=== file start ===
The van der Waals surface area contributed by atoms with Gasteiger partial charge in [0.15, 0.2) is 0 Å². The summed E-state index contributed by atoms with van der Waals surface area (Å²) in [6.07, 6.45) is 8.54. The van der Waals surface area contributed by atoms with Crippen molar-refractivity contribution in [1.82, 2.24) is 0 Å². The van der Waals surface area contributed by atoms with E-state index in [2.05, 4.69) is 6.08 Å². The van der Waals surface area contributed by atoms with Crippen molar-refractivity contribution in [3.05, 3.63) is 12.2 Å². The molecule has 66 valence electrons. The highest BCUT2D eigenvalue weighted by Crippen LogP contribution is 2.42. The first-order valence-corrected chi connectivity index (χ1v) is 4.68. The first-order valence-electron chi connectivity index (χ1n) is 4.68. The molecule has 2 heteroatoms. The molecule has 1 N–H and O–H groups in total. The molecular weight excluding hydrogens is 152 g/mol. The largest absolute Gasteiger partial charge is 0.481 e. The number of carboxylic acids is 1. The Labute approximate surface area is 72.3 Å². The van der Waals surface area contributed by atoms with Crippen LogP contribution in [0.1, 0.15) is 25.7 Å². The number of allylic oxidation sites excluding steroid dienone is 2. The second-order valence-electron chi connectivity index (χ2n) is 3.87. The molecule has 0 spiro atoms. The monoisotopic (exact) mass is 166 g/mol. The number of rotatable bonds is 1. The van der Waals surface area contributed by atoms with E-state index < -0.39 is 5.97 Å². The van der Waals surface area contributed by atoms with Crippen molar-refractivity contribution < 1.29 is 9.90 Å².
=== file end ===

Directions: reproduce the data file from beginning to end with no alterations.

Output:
The van der Waals surface area contributed by atoms with Gasteiger partial charge in [0.15, 0.2) is 0 Å². The summed E-state index contributed by atoms with van der Waals surface area (Å²) in [6.07, 6.45) is 8.54. The van der Waals surface area contributed by atoms with Crippen molar-refractivity contribution in [1.82, 2.24) is 0 Å². The van der Waals surface area contributed by atoms with E-state index in [2.05, 4.69) is 6.08 Å². The van der Waals surface area contributed by atoms with Crippen molar-refractivity contribution in [3.05, 3.63) is 12.2 Å². The molecule has 66 valence electrons. The highest BCUT2D eigenvalue weighted by Crippen LogP contribution is 2.42. The first-order valence-corrected chi connectivity index (χ1v) is 4.68. The first-order valence-electron chi connectivity index (χ1n) is 4.68. The molecule has 2 heteroatoms. The molecule has 1 N–H and O–H groups in total. The molecular weight excluding hydrogens is 152 g/mol. The largest absolute Gasteiger partial charge is 0.481 e. The number of carboxylic acids is 1. The Labute approximate surface area is 72.3 Å². The van der Waals surface area contributed by atoms with Crippen LogP contribution in [0.1, 0.15) is 25.7 Å². The number of allylic oxidation sites excluding steroid dienone is 2. The second-order valence-electron chi connectivity index (χ2n) is 3.87. The molecule has 0 spiro atoms. The monoisotopic (exact) mass is 166 g/mol. The number of rotatable bonds is 1. The van der Waals surface area contributed by atoms with E-state index < -0.39 is 5.97 Å². The van der Waals surface area contributed by atoms with Crippen molar-refractivity contribution < 1.29 is 9.90 Å².